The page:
“One day’s delay is another day’s lack of progress.”
– Stuart Bowen (US Inspector General)
At 6:35 AM CDT in the North American futures markets (*not cash prices*):
(all prices in dollars per bushel unless otherwise indicated)
$1 USD = $1.3556 CAD, $1 CAD = $0.7377 USD)
July Corn: -1.3¢ (-0.35%) to $3.643 USD or $4.938 CAD
July Soybeans: -3.8¢ (-0.4%) to $9.68 USD or $13.122 CAD
July Soybean Meal (per short ton): -$0.60 (-0.2%) to $320 USD or $433.78 CAD
July Soybean Oil (cents per lbs): -0.22¢ (-0.7%) to 31.71¢ USD or 42.99¢ CAD
July Oats: +0.3¢ (+0.1%) to $2.18 USD or $2.955 CAD
July Wheat (Chicago): -1¢ (-0.25%) to $4.183 USD or $5.67 CAD
July Wheat (Kansas City): +1¢ (+0.25%) to $4.153 USD or $5.629 CAD
July Wheat (Minneapolis): +1.5¢ (+0.3%) to $5.33 USD or $7.225 CAD
July Canola: -2.3¢/bu / -$1/MT (-0.2%) to $8.749/bu / $385.74/MT USD or $11.859/bu / $522.90/MT CAD
Yesterday’s Winnipeg ICE Close
July Barley: unchanged at $2.216 USD or $3.005 CAD
July Milling Wheat: -2.7¢ (-0.45%) to$4.598 USD or $6.232 CAD
Thinking About Delays
Grain markets this morning are mostly in the red as a speedy planting pace in America has got the bears grabbing control of things again (at least for now). Plant 2017 should slow this week with some rains but what’s not slowing down is the pace of U.S. soybean exports at a time when purchases start to slow as South American supply starts to take over. More specifically, thanks to the U.S. Dollar recently dropping to 5-month lows, there’s buzz that American soybeans are getting competitive with Brazilian options for June and July sailings. While China continues to be the major player in the soybean export, they also hold considerable sway in palm oil markets. In March, the People’s Republic shipped in just 377,455 MT of the vegetable oil, down nearly 8% from March 2016. This data point has put a bit of pressure on canola, but the main story in that oilseed is 2016/17 carryout concerns and delays in the start to Plant 2017 in Canada (and the Canadian Loonie dipping below 74 cents this morning).
Yesterday’s U.S.D.A. crop progress report showed us that American farmers planted 11% of the total corn crop in the past week (or about 10M acres), taking total completion to 17%, only 1 point behind the 5-year average. While the majority of the progress has been in the Delta states (i.e. Mississippi, Louisiana), the highlights of the week were in Missouri and Illinois where 28% and 29% of the crop got planted in the past week for total seeded acres at 46% and 34% each. For soybeans, 6% of the North American crop has now been planted with the Delta states again accounting for almost 100% of the number. In the cereals, things continue to drag behind last year and the season average as just 57% of the U.S. oats crop is in the ground (69% a year ago, 62% 5-year average), 27% of the American barley crop has been seeded (43%, 40%), and 22% of all spring wheat acres have been drilled (44%, 34%). Conversely, the U.S. winter wheat crop continues to benefit from rains, keep the good-to-excellent portion at 54% (unchanged from a week ago, 5 points behind the 59% this time a year ago).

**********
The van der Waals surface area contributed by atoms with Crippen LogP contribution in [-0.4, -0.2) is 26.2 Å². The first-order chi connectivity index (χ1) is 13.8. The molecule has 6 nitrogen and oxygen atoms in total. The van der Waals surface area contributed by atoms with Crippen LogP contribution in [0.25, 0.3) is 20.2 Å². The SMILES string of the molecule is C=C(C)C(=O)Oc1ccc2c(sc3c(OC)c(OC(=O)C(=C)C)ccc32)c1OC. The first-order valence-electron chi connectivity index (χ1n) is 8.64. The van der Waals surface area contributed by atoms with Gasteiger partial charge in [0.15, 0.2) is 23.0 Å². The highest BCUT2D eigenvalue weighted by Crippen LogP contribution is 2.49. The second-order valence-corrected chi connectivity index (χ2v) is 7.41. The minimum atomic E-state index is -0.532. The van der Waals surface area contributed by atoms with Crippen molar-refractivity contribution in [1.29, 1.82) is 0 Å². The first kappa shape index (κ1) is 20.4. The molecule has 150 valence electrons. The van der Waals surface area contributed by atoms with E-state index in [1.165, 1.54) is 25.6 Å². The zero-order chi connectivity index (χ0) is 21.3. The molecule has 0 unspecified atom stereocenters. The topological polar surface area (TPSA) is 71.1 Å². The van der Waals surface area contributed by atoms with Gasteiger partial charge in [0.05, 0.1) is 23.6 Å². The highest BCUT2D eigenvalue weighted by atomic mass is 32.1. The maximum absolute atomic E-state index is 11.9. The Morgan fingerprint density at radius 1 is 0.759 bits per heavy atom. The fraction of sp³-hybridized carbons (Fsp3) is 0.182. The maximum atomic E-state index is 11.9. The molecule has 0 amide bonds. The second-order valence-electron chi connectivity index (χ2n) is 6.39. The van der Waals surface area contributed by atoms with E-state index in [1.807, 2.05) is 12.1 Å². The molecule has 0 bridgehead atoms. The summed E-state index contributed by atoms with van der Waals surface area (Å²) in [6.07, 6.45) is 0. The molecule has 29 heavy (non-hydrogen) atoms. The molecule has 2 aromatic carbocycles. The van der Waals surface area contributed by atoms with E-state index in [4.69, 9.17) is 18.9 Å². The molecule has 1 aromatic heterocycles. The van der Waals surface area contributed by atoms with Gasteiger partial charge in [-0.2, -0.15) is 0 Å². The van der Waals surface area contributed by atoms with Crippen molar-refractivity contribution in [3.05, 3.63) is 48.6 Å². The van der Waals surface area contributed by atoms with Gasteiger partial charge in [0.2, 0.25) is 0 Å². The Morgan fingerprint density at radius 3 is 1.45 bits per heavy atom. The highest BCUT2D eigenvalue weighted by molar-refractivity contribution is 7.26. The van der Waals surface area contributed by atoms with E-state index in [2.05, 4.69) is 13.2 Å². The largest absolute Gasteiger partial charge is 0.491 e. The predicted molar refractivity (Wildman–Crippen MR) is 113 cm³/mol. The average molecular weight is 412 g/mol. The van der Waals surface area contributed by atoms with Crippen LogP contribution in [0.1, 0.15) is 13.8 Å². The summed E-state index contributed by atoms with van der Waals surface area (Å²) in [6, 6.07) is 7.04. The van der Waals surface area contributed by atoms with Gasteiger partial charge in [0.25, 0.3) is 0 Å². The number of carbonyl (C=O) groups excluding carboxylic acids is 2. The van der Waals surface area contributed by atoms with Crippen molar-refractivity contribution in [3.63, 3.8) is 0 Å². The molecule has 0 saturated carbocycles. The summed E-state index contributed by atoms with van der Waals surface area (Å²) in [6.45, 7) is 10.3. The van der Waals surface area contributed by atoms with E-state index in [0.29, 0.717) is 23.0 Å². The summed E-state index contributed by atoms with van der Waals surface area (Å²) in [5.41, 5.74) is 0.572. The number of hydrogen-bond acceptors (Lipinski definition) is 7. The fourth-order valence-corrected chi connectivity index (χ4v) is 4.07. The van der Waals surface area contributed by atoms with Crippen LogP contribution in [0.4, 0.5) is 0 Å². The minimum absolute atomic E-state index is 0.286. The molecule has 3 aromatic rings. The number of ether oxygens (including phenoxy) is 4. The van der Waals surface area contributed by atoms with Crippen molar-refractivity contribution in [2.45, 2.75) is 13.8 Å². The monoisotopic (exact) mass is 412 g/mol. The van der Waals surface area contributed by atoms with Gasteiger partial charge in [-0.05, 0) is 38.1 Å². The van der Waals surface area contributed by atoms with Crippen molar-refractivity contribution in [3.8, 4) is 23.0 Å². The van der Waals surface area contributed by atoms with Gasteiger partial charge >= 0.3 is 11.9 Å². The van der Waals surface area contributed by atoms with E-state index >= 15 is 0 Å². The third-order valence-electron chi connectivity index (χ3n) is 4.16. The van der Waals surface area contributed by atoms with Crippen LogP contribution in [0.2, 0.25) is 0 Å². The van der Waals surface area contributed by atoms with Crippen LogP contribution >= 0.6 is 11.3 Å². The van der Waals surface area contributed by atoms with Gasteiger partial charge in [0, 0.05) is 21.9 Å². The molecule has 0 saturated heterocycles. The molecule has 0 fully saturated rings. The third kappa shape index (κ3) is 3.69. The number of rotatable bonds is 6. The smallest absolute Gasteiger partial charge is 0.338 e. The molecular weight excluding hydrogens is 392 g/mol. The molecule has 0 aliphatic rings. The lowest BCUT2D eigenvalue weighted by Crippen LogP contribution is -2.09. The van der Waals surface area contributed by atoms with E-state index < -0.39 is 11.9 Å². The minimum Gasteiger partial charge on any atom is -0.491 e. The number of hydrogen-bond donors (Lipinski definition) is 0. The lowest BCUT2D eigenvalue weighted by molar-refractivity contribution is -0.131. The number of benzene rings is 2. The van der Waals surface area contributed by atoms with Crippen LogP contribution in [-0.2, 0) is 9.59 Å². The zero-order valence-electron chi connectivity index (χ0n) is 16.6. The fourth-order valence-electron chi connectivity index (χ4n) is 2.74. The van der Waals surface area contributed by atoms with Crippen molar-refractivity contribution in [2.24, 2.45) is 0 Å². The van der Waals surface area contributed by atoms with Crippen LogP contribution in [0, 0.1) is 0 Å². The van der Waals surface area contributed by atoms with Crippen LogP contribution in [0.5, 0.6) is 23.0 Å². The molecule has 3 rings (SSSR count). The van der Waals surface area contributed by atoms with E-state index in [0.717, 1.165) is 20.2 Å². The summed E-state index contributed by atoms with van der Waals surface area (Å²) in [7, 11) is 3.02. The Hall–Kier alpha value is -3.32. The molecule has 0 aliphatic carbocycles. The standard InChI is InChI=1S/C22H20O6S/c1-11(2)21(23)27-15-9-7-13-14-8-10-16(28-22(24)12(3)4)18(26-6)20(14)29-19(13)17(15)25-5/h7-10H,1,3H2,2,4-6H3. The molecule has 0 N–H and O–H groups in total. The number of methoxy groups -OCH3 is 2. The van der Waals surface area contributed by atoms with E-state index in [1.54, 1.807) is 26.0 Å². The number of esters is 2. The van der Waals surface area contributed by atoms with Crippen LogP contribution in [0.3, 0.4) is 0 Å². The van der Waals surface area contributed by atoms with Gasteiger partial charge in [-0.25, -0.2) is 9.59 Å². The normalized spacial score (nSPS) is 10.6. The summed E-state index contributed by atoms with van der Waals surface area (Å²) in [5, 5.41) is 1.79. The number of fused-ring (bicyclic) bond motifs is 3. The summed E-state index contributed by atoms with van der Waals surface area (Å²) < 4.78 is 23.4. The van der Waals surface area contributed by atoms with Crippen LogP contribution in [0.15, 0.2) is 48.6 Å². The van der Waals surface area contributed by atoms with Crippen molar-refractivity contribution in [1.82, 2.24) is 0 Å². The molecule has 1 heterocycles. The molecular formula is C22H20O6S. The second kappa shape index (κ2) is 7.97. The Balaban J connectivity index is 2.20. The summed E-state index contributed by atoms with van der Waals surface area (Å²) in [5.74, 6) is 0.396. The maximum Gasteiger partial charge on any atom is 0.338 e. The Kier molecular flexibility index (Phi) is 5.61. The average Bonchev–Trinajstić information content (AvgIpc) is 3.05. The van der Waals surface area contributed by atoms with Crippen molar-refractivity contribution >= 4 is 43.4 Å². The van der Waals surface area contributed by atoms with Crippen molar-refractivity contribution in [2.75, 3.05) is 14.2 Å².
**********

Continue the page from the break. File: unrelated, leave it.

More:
Those rains should return today to most of the Midwest but it pales in comparison to the snow that’s been falling in the Canadian Prairies and parts of the U.S. northern states (namely Minnesota and North Dakota). Where there is concern about rain is in the parts of western Europe, but it’s with respect to the lack of precipitation that is getting the market a bit antsy. FranceAgrimer recently downgraded the wheat crop rating in the country to 85%, down 4 points from a week ago and with the dry weather should only continue for another week before seeing some drops on the windshield sometime next week (This is where I remind you that wheat is a weed and can handle some pretty dry conditions and that last year’s smaller European wheat crop was caused by excessive rains and mainly in France). While the European crop heads into the thick of its growing season, the Egyptian Minister of Supply reminded the market that they have about 2.6 months-worth of wheat in reserves as they plan to buy 3.8M tonnes from local farmers over the next 6 months (European ships likely will start arriving in August).
Who is also getting into the buying is livestock producers looking for some summer coverage before new crop supplies start trickling in. We’ve mentioned more than a few times in the past that the market is unlikely to see a significant bump in the seasonal swing like it has in years past because of available supplies, but we do expect higher than the lows we’ve been at (post the grain you’d like to move this summer today!). Expecting more than a 5% bump would likely only be related to significant weather issues but market analysts continue to point to more upside in corn than soybeans at this time. The third driver of different prices may be the renegotiation of N.A.F.T.A. and other key trade agreements (Canada, Mexico, & China account for 44% of all American ag exports). President Trump has already this morning changed the game in the wood industry, imposing stiff tariffs of up to 24% on Canadian lumber shipped to the United States (hence, the drop in the value of the Canadian Dollar this morning). While The Donald continues to hurdle trade challenges (as mentioned yesterday), the American farmer can be relieved that a new Secretary of Ag has finally been confirmed. After 101 days of delay, former Georgia Governor Sonny Perdue got confirmed yesterday (and just in time to meet the farmers President Trump is inviting to the White House!)
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